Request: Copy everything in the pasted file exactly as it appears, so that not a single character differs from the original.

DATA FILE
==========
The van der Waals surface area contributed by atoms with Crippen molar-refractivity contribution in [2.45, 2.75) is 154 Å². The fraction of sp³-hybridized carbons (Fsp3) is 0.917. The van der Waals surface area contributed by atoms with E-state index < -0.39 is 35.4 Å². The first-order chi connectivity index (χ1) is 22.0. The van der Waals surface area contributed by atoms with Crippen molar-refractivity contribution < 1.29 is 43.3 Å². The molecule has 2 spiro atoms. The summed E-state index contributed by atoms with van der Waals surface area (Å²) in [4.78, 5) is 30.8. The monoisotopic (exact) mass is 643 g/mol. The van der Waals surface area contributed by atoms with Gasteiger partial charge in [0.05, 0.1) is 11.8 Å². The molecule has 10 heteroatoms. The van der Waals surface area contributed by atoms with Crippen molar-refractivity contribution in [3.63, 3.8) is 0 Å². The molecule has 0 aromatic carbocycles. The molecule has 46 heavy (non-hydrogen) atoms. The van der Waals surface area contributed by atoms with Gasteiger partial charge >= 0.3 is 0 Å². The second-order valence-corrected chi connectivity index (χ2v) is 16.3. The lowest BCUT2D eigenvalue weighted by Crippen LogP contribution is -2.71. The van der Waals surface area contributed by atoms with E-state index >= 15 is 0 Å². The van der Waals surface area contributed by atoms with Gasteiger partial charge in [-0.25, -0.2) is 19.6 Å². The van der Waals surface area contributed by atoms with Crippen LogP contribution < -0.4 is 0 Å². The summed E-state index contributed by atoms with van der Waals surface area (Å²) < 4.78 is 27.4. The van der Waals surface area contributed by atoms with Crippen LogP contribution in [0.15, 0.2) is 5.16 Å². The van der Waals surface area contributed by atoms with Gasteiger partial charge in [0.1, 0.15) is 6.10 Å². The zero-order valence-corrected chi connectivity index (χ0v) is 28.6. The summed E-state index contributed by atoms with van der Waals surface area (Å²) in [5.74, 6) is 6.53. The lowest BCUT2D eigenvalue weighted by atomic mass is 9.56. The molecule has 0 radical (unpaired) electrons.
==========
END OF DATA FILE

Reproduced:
The van der Waals surface area contributed by atoms with Crippen molar-refractivity contribution in [2.45, 2.75) is 154 Å². The fraction of sp³-hybridized carbons (Fsp3) is 0.917. The van der Waals surface area contributed by atoms with E-state index < -0.39 is 35.4 Å². The first-order chi connectivity index (χ1) is 22.0. The van der Waals surface area contributed by atoms with Crippen molar-refractivity contribution < 1.29 is 43.3 Å². The molecule has 2 spiro atoms. The summed E-state index contributed by atoms with van der Waals surface area (Å²) in [4.78, 5) is 30.8. The monoisotopic (exact) mass is 643 g/mol. The van der Waals surface area contributed by atoms with Gasteiger partial charge in [0.05, 0.1) is 11.8 Å². The molecule has 10 heteroatoms. The van der Waals surface area contributed by atoms with Crippen molar-refractivity contribution in [3.63, 3.8) is 0 Å². The molecule has 0 aromatic carbocycles. The molecule has 46 heavy (non-hydrogen) atoms. The van der Waals surface area contributed by atoms with Gasteiger partial charge >= 0.3 is 0 Å². The second-order valence-corrected chi connectivity index (χ2v) is 16.3. The lowest BCUT2D eigenvalue weighted by Crippen LogP contribution is -2.71. The van der Waals surface area contributed by atoms with E-state index >= 15 is 0 Å². The van der Waals surface area contributed by atoms with Gasteiger partial charge in [-0.25, -0.2) is 19.6 Å². The van der Waals surface area contributed by atoms with Crippen LogP contribution < -0.4 is 0 Å². The summed E-state index contributed by atoms with van der Waals surface area (Å²) < 4.78 is 27.4. The van der Waals surface area contributed by atoms with Crippen LogP contribution in [0.15, 0.2) is 5.16 Å². The van der Waals surface area contributed by atoms with Gasteiger partial charge in [0.1, 0.15) is 6.10 Å². The zero-order valence-corrected chi connectivity index (χ0v) is 28.6. The summed E-state index contributed by atoms with van der Waals surface area (Å²) in [5.74, 6) is 6.53. The lowest BCUT2D eigenvalue weighted by atomic mass is 9.56. The molecule has 0 radical (unpaired) electrons.